James, who has been in the industry for 40 years and at Elliman since 1990, said there’s been a flurry of recruitment activity targeting managers in the city in recent months (“everybody is calling every manager in New York City,” he noted). He had reportedly considered leaving Elliman in 2018 before reversing course, and said the position at HomeServices was an offer he’d been “looking for and didn’t realize.”

“I think it was the right time,” said James, who became the New York City CEO in 2005. “I’ve been at Elliman for 30 years and, you know, I gave it my all, especially during the pandemic, but sometimes one needs a change.”
Loe, who’s been in the business for nearly two decades, joined Elliman in 2015 and described the job at HomeServices as one he couldn’t pass up.

“You only get so many opportunities like this in one’s career,” he said.
Last year, HomeServices — a subsidiary of Warren Buffet’s Berkshire Hathaway — was ranked the third most active brokerage in the country with a total sales volume of $150 billion, according to Real Trends.
“Steven and Brad have each had exceptionally successful careers and understand the needs and preferences of agents, buyers and sellers,” Gino Blefari, president and CEO of HomeServices of America, said in a statement. “This perspective will be invaluable as HomeServices works to reimagine the homebuying and selling experience.” Both James and Loe will report directly to Blefari.

A spokesperson for Elliman could not be reached for comment.
In an email sent early Tuesday and viewed by The Real Deal, Elliman executive chairman Howard Lorber informed the brokerage’s agents of James’ departure and said Scott Durkin, president and COO, would lead the New York City business until a new regional CEO was hired.

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From boss to broker: Ilan Bracha joins Corcoran

Bracha and his team of agents join the firm’s East Side office​

Ilan Bracha is headed back to agent life.
The mega broker-turned-businessman and five members of his real estate group, IB Global, are the newest arrivals at the Corcoran Group.

This week, Bracha’s team, which includes himself, three other agents and two management heads, joined Corcoran’s East Side office.
The move comes just over a year after Bracha sold his Manhattan brokerage, Keller Williams NYC, which he co-founded in 2011. That franchise region has since been transferred to Richard Amato, who owns several Keller Williams offices in Nassau County.

Under Bracha and co-founder Haim Binstock, Keller Williams NYC became one of fastest-growing brokerages in the city, earning around $1 million in annual profits and swelling to 900 agents in 2015 before purging underperforming agents from its ranks three years later. Speaking to The Real Deal in 2019, Bracha described pivoting to a “quality over quantity” approach after the firm grew too big, too fast.

“It’s not about being a boss; it’s really about being the best you can be and serving the people in your business better,” Bracha said this week. “That’s the way to grow.”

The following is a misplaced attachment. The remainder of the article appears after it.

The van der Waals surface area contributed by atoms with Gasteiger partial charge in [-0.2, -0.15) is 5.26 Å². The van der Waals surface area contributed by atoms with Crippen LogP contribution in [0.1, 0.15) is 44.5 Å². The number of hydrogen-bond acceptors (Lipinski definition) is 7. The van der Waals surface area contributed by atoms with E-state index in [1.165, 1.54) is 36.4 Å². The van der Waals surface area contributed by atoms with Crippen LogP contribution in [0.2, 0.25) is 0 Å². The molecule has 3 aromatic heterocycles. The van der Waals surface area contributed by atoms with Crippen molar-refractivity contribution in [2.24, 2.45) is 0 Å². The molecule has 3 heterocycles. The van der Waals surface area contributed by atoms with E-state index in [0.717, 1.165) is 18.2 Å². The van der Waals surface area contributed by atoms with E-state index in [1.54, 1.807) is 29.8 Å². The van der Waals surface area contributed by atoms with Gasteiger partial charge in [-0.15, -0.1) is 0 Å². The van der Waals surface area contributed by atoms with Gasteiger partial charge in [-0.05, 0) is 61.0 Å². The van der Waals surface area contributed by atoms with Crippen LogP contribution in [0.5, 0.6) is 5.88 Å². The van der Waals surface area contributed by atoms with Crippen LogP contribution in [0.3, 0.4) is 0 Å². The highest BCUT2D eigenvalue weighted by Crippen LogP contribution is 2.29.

After letting go of the brokerage, Bracha said he was eager to return to his roots as an agent. In his real estate career, which spans more than 20 years, he’s completed over $2 billion in transactions.

The IB Global team, which Bracha formed last year, closed more than $50 million in sales in the first quarter of 2021, he said.
But Bracha said the brokers needed a new home if they wanted to take their success to the next level, and he didn’t want to open a brokerage again. Instead, he set his sights on Corcoran, saying the company would give his team access to more inventory, new development and higher price ranges.

He added that the move will help him continue investing his earnings into New York City real estate and proptech without needing to build a brokerage from scratch.

“It’s the No. 1 brand,” Bracha said of Corcoran, which clocked in at the top of The Real Deal’s residential brokerage ranking of 2020, closing $5.8 billion worth of sales in Manhattan, Brooklyn and Queens. It ranked third in the city by headcount with 2,264 agents.
As for entering the same market as his former brokerage so soon, Bracha said he is not concerned about a little competition.

“There is room for every person, every broker in town right now to do better from last year,” he said.

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Warburg Realty taps veteran BHS exec to run Tribeca office​

Stephen Klym will rejoin the firm June 1, roughly 14 years after he left​

A long-time Brown Harris Stevens executive is headed back to his former brokerage.
Stephen Klym will rejoin Warburg Realty on June 1 as the firm’s senior vice president for strategic initiatives and sales director for its Tribeca office. In the latter capacity, he replaces Brennan Zahler, who left Warburg last month after five years to run the Corcoran Group ’s Soho office.

Klym returns to Warburg, where he served as marketing director and senior managing director from 1999 to 2007, after spending the last 10 years at BHS as executive vice president and managing director of sales.

“We wish Steve the best and thank him for his service, and we are very fortunate to have such a wealth of experienced executives and managers here at BHS to step in immediately,” BHS CEO Bess Freedman and president Hall Willkie wrote in an email to agents on Monday.

In his new role, Klym will work closely with CEO Frederick Warburg Peters to strengthen the firm so that it stands out amongst “monolithic companies that offer conveyor belt-like service,” he said in a press release.